Apparently Bill Gates isn’t the only personal computing pioneer to have expressed strong concerns about the ability of America’s public schools to prepare students for the economic future—and to lay a good part of the blame on teachers’ union regulations. Toward the end of his bestselling biography on the late Steve Jobs, Walter Isaacson recounts a private meeting between Jobs and President Obama that took place in the fall of 2010. At one point, Jobs—never one to hold back his opinions—brought up the subject of education. Isaacson writes:
Jobs also attacked America's education system, saying that it was hopelessly antiquated and crippled by union work rules. Until the teachers' unions were broken, there was almost no hope for education reform. Teachers should be treated as professionals, he said, not as industrial assembly-line workers. Principals should be able to hire and fire them based on how good they were. Schools should be staying open until at least 6 p.m. and be in session eleven months of the year. It was absurd, he added, that American classrooms were still based on teachers standing at a board and using textbooks. All books, learning materials, and assessments should be digital and interactive, tailored to each student and providing feedback in real time.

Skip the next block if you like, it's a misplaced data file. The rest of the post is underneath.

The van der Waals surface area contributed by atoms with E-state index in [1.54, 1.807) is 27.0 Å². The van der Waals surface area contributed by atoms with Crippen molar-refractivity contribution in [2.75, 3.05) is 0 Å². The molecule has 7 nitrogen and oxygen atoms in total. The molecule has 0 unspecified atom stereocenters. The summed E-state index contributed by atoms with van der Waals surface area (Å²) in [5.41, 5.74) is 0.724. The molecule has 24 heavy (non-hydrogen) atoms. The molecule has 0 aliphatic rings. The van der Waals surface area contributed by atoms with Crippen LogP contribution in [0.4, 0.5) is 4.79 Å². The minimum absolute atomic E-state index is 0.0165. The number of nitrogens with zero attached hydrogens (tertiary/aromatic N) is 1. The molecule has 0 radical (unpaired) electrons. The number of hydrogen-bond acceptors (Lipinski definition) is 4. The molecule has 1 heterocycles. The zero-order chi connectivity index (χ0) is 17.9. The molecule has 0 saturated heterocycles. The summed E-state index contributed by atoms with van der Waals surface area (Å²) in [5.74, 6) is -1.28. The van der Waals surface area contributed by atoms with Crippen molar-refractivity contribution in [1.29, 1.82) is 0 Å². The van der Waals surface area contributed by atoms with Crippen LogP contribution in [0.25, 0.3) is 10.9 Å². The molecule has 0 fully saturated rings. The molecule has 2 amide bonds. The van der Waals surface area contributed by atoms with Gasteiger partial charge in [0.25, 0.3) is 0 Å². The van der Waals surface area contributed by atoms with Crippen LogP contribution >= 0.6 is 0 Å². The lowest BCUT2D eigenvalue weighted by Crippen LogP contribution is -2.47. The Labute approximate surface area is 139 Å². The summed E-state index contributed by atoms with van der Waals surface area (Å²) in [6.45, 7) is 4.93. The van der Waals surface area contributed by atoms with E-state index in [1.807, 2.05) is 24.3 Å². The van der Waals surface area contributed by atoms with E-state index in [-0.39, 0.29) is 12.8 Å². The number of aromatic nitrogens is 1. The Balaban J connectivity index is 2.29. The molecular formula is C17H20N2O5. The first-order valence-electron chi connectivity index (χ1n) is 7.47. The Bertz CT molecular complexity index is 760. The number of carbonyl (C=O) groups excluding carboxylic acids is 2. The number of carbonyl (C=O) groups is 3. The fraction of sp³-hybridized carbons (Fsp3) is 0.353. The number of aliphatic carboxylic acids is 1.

On that last point, incidentally, Jobs had a personal business interest. Toward the end of his life, Isaacson notes, Jobs was taken by the notion that the iPad could ultimately, in effect, replace students’ heavy backpacks. He saw the textbook industry as “ripe for digital destruction,” and was planning to hire top textbook authors to write alternative, digital versions for the iPad. These iPad-specific textbooks would be free and, in Jobs formulation, allow schools to “circumvent” state adoption processes.
It’s not clear from Isaacson’s book whether this project ever went anywhere, but it’s something teachers may want to keep an eye on: Jobs obviously had a pretty good track record on sensing well before everybody else which way the winds were blowing.
A version of this news article first appeared in the Teaching Now blog.